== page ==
Of course, many people can’t or choose not to make their own diapers, but there are dozens of work-at-home moms who will make them for you, as well as several larger companies that are concentrating on using sustainable materials for their diapers as well.

  12. D RICH says:

    Grocery store plastic bags. These are the worst culprits of waste overload. Sure some markets will recycle them but the consumer doesn’t bother bringing them back to the store. I say all markets loose the plastic/paper bags and require the consumer bring their own. I Do and I love that when all my groceries are put away, my cloth bags either get laundered or put back in my car for the next trip. It is just that simple.

  13. Linda says:

    Hi Louisa,
    Food waste and chicken keeping should not co-exist. All our food waste goes to the chickens. If it’s too far gone they scratch it in and fertilise the soil. We move our coop but if you don’t you just shovel the unwanted layer into the compost with their doings. The chooks love meat scraps and bones are very clean after they’ve had a go at them.
    I do save the eggshells in the fridge and bake them when I’m baking other things so they are easy for chickens to eat and not confused with the taste of fresh eggs!

    I would like everyone to use the local food sources around them and stop the ridiculous purchase of things like bananas -unless the plantation is at least in your own country.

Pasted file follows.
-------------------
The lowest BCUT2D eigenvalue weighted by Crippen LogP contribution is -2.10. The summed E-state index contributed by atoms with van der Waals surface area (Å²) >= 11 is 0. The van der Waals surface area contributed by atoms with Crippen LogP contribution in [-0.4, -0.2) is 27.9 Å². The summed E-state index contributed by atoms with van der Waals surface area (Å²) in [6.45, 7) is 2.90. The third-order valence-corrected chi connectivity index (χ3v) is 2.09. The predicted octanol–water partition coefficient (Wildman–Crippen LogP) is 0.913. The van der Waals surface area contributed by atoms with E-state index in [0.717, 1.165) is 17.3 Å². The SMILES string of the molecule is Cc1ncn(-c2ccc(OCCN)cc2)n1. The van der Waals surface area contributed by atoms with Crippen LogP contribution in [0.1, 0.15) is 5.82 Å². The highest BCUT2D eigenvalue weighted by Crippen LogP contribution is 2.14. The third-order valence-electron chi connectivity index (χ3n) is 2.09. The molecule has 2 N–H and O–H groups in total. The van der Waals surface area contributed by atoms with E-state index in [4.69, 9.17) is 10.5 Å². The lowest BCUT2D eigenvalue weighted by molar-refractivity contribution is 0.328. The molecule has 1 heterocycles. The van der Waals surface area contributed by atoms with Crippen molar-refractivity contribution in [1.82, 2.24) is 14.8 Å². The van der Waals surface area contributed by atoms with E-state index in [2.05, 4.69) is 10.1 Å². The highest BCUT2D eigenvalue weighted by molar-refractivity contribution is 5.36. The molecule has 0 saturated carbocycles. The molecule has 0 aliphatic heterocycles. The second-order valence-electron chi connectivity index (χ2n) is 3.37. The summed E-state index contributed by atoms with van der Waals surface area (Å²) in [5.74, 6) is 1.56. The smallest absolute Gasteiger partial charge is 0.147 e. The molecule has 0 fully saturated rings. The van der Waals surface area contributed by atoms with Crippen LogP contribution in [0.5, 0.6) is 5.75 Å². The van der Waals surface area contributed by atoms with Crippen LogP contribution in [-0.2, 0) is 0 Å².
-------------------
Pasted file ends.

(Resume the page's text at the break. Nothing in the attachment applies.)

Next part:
• louisa says:

      Hi Linda,
      Oh yes, I guess I was unclear – our chickens get most of all our kitchen scraps/waste and most of the rest goes into compost – but while it’s not going landfill, it’s still a waste of money and an inefficient use of resources (especially the stuff going to compost), and I’d like to clamp down on it.

      We do the eggshell thing too – it’s one of my favourite pieces of recycling!

  14. ecogrrl says:

    i spoke about this in a post of mine late last month (http://ecogrrlnetwork.blogspot.com/2010/12/ecogrrl-in-2011-green-goals.html)

    i ask for people to think about a few key things they buy to consider not buying: paper towels and paper napkins. non-rechargeable batteries (the prices have gone way down on rechargeables!). and not putting your produce in plastic bags – you’re going to wash them anyhow, and they don’t protect anything (remember these things grew in the earth!).

    also, grow one thing edible this year if you have never done it. even if it’s just a little basil or oregano in your window. then next year, grow more. no matter where you live, you can grow something. i swear :)

    regarding food waste….i don’t think people really realize how much food they purchase and don’t eat – think about also how much you don’t finish on your plate, both at home and while you are out, not just what goes bad. in portland oregon, we are going to yardwaste weekly and garbage biweekly instead of the other way around, and they are allowing us to compost food waste in with yardwaste as well, as several companies have realized how much $ they can make by building food composting facilities (and then selling the compost they make).

  15. Judi says:

    I have a suggestion for recycling used dryer sheets. My mother-in-law is 88 years young and loves to quilt. She recently started using the used dryer sheets as a stablizer for her “strip” quilts. She presses out the used sheets and has a “free” stablizing backing.